We lingered in Prescott and I had a slow morning doing new media work for the project. I posted a snippet of a great interview with Lauren Donovan who kayaked the entire Mississippi River. I conducted a interview with Jessica Bierbrauer who is the director of the Great River Road Visitor Center in Prescott and has lived on the river most of her life. Meanwhile, Kai went to the library and did some grocery shopping.
Bronwyn and Dale came by that evening bearing beer and assistance and taught us a thing or two about Wisconsin and Minnesota generosity. Together we mauled Mr. Johnson’s fuel line connection, modifying it with tin snips and a file until the connection snapped in more securely. I failed at starting Mr. Johnson so Dale stepped in and started it after just a few pulls. He gave us some tips for starting an old outboard.
Lots of people stopped by, including a couple of boys from the Hastings marina with suggestions of old fellas we could call who always had spare parts.
We stayed up talking and drinking with Bronwyn and Dale until about 1am. We expected to see them downriver in Red Wing at River Days.
The next morning, after a bacon and eggs breakfast, we powered on out of Prescott and downriver. The confluence of the St. Croix and Mississippi Rivers is supposed to be the most busy junction on the river. It lived up to its reputation as we left, with big and little boats chock-a-block from bank to bank.
We had an uneventful journey down to Red Wing, going through Lock 3. Previously, we’d only been locked down with one or two other craft. Here was a party in the lock with lots of boats all being locked down with us.
We stopped at Everts’ Resort with hopes of talking to Evelyn Everts who lived her whole long life on the river much of it managing the river resort and campground. But at 97 years, we were told, Evelyn is not much for visitors these days.
Bronwyn had suggested we moor at Island Campground Marina in Red Wing. And when we got there, Bob who owned the marina met us on the docks and had already heard about us from folks upriver.
Within minutes of arriving at the docks, we had visitors. We gave them the brief version of our Q&A, and then shuttered the shantyboat. Kai curled up in the bunk having reached her limit of interactions with humans for the day, and Hazel and I made off for town.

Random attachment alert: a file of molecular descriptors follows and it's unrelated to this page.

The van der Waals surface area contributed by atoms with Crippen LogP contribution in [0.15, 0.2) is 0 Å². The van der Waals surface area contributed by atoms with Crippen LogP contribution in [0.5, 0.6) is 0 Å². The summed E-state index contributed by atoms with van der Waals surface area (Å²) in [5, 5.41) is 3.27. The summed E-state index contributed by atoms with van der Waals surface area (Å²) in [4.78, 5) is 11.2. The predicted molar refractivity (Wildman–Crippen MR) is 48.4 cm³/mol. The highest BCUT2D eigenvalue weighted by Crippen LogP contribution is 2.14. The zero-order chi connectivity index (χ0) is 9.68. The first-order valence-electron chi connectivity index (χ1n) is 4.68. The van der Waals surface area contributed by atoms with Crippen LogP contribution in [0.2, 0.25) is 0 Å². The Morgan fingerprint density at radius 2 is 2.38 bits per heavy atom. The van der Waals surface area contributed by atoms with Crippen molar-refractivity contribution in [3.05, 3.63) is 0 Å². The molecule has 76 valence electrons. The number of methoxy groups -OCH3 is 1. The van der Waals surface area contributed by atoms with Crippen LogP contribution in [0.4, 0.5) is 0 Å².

Red Wing was in the midst of River Days, a summer celebration with music, vending, fireworks, and lots and lots of beer.
People recognized me from the local paper which I hadn’t even realized had published an article about us. Shortly, I had people finding me contacts for the project. I met Rick who owns the local used book store and Jerry who’s lived on the river all his life and Dawn who is does homeopathy and massage therapy in Red Wing.
Naturally, I ran into Bronwyn and Dale who have clearly become our guardian angels.
Island Campground had electricity, fresh water, and showers. We had heard about magical water that comes out hot from pipes and makes you clean. After a shower, I lost a significant portion of my tan.
I met with Jerry in the morning and had a great interview about his grandfather’s cabin and changes he’s seen on the river. He took me to a nearby bar on the Wisconsin channel and introduced me to Rat who owns Mr. Sippi’s. We interviewed about his childhood messing around on the river and the boathouse in which he lived in La Crosse and Winona. He recommended I meet the Judge on Latch Island in Winona.
I talked Kai into crossing the river with the shantyboat as we were leaving to visit Rick’s bookstore, offering to bribe her with Icees. We landed at the downtown park and attracted a lot of attention with the shantyboat.
Fair Trade Books was a great used bookstore with a generous selection of really good books. Rick and his assistant Jacob talked to us both before selecting free books for us, as well as one to add to the Secret History library.
When we got back to the shantyboat, Hazel’s fans had left gifts for her. We gracefully motored into the current and headed downstream and on into Lake Pepin.